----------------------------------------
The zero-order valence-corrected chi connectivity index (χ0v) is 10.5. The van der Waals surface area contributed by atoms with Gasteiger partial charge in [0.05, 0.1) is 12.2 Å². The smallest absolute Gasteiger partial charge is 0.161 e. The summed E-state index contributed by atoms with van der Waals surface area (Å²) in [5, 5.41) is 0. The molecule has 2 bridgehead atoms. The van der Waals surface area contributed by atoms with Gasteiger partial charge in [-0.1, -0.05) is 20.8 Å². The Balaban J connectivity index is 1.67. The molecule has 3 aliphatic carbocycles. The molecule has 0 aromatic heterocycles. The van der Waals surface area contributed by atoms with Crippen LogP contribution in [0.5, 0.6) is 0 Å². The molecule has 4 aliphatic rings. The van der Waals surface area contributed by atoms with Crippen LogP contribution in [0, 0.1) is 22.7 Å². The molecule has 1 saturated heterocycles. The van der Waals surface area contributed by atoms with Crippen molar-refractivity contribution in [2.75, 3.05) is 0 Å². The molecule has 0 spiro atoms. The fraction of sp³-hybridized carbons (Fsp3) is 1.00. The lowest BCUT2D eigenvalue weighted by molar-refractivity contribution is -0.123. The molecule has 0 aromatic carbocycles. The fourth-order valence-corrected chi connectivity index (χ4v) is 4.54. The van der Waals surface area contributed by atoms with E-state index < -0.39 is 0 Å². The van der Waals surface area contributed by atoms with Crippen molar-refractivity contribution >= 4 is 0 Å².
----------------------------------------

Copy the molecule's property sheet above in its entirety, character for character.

The zero-order valence-corrected chi connectivity index (χ0v) is 10.5. The van der Waals surface area contributed by atoms with Gasteiger partial charge in [0.05, 0.1) is 12.2 Å². The smallest absolute Gasteiger partial charge is 0.161 e. The summed E-state index contributed by atoms with van der Waals surface area (Å²) in [5, 5.41) is 0. The molecule has 2 bridgehead atoms. The van der Waals surface area contributed by atoms with Gasteiger partial charge in [-0.1, -0.05) is 20.8 Å². The Balaban J connectivity index is 1.67. The molecule has 3 aliphatic carbocycles. The molecule has 0 aromatic heterocycles. The van der Waals surface area contributed by atoms with Crippen LogP contribution in [0.5, 0.6) is 0 Å². The molecule has 4 aliphatic rings. The van der Waals surface area contributed by atoms with Crippen LogP contribution in [0, 0.1) is 22.7 Å². The molecule has 1 saturated heterocycles. The van der Waals surface area contributed by atoms with Crippen molar-refractivity contribution in [2.75, 3.05) is 0 Å². The molecule has 0 spiro atoms. The fraction of sp³-hybridized carbons (Fsp3) is 1.00. The lowest BCUT2D eigenvalue weighted by molar-refractivity contribution is -0.123. The molecule has 0 aromatic carbocycles. The fourth-order valence-corrected chi connectivity index (χ4v) is 4.54. The van der Waals surface area contributed by atoms with E-state index < -0.39 is 0 Å². The van der Waals surface area contributed by atoms with Crippen molar-refractivity contribution >= 4 is 0 Å².